[plt-scheme] MD5 in v299.400

From: Jens Axel Søgaard (jensaxel at soegaard.net)
Date: Fri Oct 21 09:57:03 EDT 2005

David Richards wrote:

> On Oct 21, 2005, at 7:57 AM, Jens Axel Søgaard wrote:
>> David Richards wrote:
>>> I don't understand the discrepancy between the definition of md5  
>>> in  md5.ss, and the one which is provided by (require (lib  "md5.ss")).
>> Where is the first the first md5.ss located? The one in (require  
>> (lib "md5.ss")) is in "collects/mzlib/md5.ss".
> Yes.  That's it.
>>> I don't understand why md5 requires a byte-string argument,  
>>> instead  of a string.
>> That is due to unicode. The md5-algorithm works on good, old  strings 
>> consisting
>> of 8-bit characters. The source of md5.ss keeps mentioning strings,  
>> but note that
>> it was written in 2002, before unicode and byte-strings were  
>> introduced in PLT Scheme.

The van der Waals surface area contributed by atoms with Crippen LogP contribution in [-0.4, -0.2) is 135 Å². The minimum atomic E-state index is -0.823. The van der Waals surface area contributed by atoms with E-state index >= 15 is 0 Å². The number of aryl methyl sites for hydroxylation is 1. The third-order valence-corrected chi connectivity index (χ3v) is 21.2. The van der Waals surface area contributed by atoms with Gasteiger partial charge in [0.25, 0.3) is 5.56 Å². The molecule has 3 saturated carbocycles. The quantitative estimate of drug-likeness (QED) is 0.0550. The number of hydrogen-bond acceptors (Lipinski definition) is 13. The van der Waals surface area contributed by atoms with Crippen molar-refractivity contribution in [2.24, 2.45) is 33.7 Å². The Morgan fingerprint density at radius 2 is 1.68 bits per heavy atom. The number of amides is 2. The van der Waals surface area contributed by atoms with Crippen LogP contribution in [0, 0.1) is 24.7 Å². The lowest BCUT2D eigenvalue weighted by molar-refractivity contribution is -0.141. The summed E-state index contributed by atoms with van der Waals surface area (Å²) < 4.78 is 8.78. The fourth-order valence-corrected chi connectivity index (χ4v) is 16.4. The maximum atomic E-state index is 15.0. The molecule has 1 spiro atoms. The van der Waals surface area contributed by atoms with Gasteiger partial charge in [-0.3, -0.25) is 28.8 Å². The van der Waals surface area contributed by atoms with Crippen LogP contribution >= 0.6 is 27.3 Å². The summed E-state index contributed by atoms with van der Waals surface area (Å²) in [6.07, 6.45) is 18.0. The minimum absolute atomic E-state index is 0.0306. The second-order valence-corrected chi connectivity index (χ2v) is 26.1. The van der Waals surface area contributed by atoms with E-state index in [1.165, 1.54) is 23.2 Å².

> Ok, yes, I assumed it had something to do with that.  But my question  
> is still not answered.  If the scheme code in "collects/mzlib/md5.ss"  
> uses strings, why does the the md5 function provided by (require (lib  
> "md5.ss")) require bytes?

The code in "collects/mzlib/md5.ss" does require bytes. If you try (md5 
"abc") you get an

     bytes-length: expects argument of type <byte string>; given "abc"

error, and a search for bytes-length in md5.ss gives:

  ;; MD5
  ;; The algorithm consists of five steps.
  ;; All we need to do, is to call them in order.
  ;; md5 : string -> string

  (define (md5-computation str)
    (step5 (step4 (step2 (* 8 (bytes-length str)) 
			 (step1 (string->bytes str))))))

and (much) later:

 (set! md5 md5-computation)    

So md5 (or md5-computation) expects str to be bytes since it uses 
(bytes-length str).

The function string->bytes does indeed have a very confusing name.

  (define (string->bytes s)
     (bytes->list s))

That is, string->bytes does not turn a string into bytes, but
turns bytes into a list of characters. Since bytes were called strings
in 2002, and a list of chars were called bytes, the name hopefully makes
a little sense after all.

Jens Axel Søgaard

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